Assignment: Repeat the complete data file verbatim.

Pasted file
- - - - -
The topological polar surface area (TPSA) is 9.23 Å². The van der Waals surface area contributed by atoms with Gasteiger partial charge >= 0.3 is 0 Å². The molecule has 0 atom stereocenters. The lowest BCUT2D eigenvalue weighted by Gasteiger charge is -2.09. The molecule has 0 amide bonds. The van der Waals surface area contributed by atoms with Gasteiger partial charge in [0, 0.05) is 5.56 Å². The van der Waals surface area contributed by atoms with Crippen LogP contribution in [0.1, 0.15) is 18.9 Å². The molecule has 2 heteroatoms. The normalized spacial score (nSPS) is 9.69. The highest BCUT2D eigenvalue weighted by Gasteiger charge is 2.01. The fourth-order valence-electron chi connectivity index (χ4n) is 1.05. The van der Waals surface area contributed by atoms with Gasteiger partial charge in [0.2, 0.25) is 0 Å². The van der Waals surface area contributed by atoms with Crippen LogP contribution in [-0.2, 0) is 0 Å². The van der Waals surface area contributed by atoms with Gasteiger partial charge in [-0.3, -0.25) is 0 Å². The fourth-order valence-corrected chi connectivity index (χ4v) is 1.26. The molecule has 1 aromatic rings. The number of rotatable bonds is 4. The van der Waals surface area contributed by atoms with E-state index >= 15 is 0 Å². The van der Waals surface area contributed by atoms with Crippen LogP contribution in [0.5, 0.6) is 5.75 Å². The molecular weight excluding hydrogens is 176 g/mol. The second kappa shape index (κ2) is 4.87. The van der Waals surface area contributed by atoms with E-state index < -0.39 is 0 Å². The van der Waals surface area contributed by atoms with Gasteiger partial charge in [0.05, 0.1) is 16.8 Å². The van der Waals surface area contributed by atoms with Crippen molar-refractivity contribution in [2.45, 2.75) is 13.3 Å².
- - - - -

The topological polar surface area (TPSA) is 9.23 Å². The van der Waals surface area contributed by atoms with Gasteiger partial charge >= 0.3 is 0 Å². The molecule has 0 atom stereocenters. The lowest BCUT2D eigenvalue weighted by Gasteiger charge is -2.09. The molecule has 0 amide bonds. The van der Waals surface area contributed by atoms with Gasteiger partial charge in [0, 0.05) is 5.56 Å². The van der Waals surface area contributed by atoms with Crippen LogP contribution in [0.1, 0.15) is 18.9 Å². The molecule has 2 heteroatoms. The normalized spacial score (nSPS) is 9.69. The highest BCUT2D eigenvalue weighted by Gasteiger charge is 2.01. The fourth-order valence-electron chi connectivity index (χ4n) is 1.05. The van der Waals surface area contributed by atoms with Gasteiger partial charge in [0.2, 0.25) is 0 Å². The van der Waals surface area contributed by atoms with Crippen LogP contribution in [-0.2, 0) is 0 Å². The van der Waals surface area contributed by atoms with Gasteiger partial charge in [-0.3, -0.25) is 0 Å². The fourth-order valence-corrected chi connectivity index (χ4v) is 1.26. The molecule has 1 aromatic rings. The number of rotatable bonds is 4. The van der Waals surface area contributed by atoms with E-state index >= 15 is 0 Å². The van der Waals surface area contributed by atoms with Crippen LogP contribution in [0.5, 0.6) is 5.75 Å². The molecular weight excluding hydrogens is 176 g/mol. The second kappa shape index (κ2) is 4.87. The van der Waals surface area contributed by atoms with E-state index < -0.39 is 0 Å². The van der Waals surface area contributed by atoms with Gasteiger partial charge in [0.05, 0.1) is 16.8 Å². The van der Waals surface area contributed by atoms with Crippen molar-refractivity contribution in [2.45, 2.75) is 13.3 Å².